Subject: Indon Risks Losing Int'l Support Over W Timor: US Amb.Gelbard

Indonesia risks losing international support over West Timor: US

JAKARTA, Sept 25 (AFP) - Indonesia risks losing international support if it fails to bring the killers of three UN aid workers to justice and disband the militias in West Timor, US ambassador Robert Gelbard said Monday.

"Indonesia riskes losing moral support... if this issue is not addressed," Gelbard told an economic conference here co-hosted by his embassy, reiterating a warning from Washington.

An immediate challenge to Jakarta was reviewing the causes of the violence and instability which have afflicted West Timor for the past year, Gelbard said.

The United Nations had asked that the militias, held responsible for the September 6 murder of the aid workers, be disbanded and resettled, and Indonesia could count on help to carry out the task, if it asked.

"We and others in the international community stand ready to help," in the disarmament and resettlement project, he added.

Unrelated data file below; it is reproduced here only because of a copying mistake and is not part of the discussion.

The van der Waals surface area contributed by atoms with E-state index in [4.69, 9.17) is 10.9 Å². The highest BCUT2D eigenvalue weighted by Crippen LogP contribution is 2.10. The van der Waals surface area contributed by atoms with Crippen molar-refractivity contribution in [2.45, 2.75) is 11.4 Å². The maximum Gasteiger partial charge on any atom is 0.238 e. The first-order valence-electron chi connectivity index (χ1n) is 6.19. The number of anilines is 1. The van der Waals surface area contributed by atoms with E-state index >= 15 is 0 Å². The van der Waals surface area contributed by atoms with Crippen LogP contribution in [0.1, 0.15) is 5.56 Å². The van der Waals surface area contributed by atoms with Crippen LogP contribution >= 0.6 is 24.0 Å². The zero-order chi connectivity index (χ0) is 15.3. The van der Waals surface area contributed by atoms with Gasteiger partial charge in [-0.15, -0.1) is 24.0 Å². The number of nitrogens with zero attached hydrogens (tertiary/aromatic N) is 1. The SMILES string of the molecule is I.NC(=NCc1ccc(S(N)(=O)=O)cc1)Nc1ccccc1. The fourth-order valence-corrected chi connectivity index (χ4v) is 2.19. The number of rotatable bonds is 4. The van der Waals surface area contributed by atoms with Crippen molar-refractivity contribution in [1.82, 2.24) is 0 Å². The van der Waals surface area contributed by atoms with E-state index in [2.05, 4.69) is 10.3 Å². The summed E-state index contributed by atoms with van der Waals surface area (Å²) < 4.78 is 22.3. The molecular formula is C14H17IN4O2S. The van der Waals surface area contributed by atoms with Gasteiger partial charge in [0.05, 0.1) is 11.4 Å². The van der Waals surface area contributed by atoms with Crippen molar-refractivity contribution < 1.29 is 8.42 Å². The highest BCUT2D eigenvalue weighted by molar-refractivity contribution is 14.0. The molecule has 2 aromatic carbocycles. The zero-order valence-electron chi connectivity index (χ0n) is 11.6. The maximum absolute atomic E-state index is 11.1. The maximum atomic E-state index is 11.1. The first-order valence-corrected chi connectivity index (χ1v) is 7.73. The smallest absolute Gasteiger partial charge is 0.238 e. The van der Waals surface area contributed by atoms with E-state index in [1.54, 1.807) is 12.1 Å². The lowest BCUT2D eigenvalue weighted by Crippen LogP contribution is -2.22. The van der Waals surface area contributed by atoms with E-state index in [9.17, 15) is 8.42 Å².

Gelbard was echoing comments by US Defence Secretary Willian Cohen in Jakarta earlier this month that failure to restore security in West Timor "will have consequences for Jakarta's relations with the international community and could jeopardize continued economic assistance to Indonesia."

The three UN High Commissioner for refugees (UNHCR) workers were hacked to death on September 6 by militias in the West Timor border town on Atambua, reportedly as the military and police stood by.

Six people were subsequently detained and questioned as suspects in the murders, but President Abdurrahman Wahid said on Saturday he had learned that police had already released the six.

Wahid warned that the premature releases could endanger Indonesia's relations with the international community.

At the same conference, US embassy public affairs counselor, Greta Morris, speaking in answer to an Indonesian speaker, rebutted charges that the United States had sent US marines to guard the border of East Timor.

The marines had arrived in East Timor aboard four warships last week to carry out humanitarian work, such as repairing schools and other infrastructure, Morris said.

"The marines are not going to intervene in West Timor, and they have already left," Morris said.

East Timor's infrastructure was devastated by the wave of militia violence that followed East Timor's vote last year for independence from Indonesia.

The militia followed the refugees that were driven out during the violence into West Timor, and have remained there since.

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